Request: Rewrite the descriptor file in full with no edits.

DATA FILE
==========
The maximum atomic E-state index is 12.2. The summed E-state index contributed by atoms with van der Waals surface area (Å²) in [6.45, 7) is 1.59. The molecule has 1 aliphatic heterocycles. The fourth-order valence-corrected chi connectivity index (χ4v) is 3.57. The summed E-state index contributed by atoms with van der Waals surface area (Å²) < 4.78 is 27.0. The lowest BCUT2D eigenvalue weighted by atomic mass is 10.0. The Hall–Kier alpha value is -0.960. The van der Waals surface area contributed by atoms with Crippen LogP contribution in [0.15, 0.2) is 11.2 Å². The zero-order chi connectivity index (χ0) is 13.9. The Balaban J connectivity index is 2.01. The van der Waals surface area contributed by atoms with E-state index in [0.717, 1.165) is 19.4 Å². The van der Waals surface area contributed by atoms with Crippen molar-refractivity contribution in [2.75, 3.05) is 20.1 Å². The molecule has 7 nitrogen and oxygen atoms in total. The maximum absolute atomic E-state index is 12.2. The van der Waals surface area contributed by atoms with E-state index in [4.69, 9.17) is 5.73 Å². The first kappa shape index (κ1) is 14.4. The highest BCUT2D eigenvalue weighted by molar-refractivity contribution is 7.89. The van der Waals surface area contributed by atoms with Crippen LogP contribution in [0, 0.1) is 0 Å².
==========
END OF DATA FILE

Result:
The maximum atomic E-state index is 12.2. The summed E-state index contributed by atoms with van der Waals surface area (Å²) in [6.45, 7) is 1.59. The molecule has 1 aliphatic heterocycles. The fourth-order valence-corrected chi connectivity index (χ4v) is 3.57. The summed E-state index contributed by atoms with van der Waals surface area (Å²) < 4.78 is 27.0. The lowest BCUT2D eigenvalue weighted by atomic mass is 10.0. The Hall–Kier alpha value is -0.960. The van der Waals surface area contributed by atoms with Crippen LogP contribution in [0.15, 0.2) is 11.2 Å². The zero-order chi connectivity index (χ0) is 13.9. The Balaban J connectivity index is 2.01. The van der Waals surface area contributed by atoms with E-state index in [0.717, 1.165) is 19.4 Å². The van der Waals surface area contributed by atoms with Crippen molar-refractivity contribution in [2.75, 3.05) is 20.1 Å². The molecule has 7 nitrogen and oxygen atoms in total. The maximum absolute atomic E-state index is 12.2. The van der Waals surface area contributed by atoms with E-state index in [4.69, 9.17) is 5.73 Å². The first kappa shape index (κ1) is 14.4. The highest BCUT2D eigenvalue weighted by molar-refractivity contribution is 7.89. The van der Waals surface area contributed by atoms with Crippen LogP contribution in [0, 0.1) is 0 Å².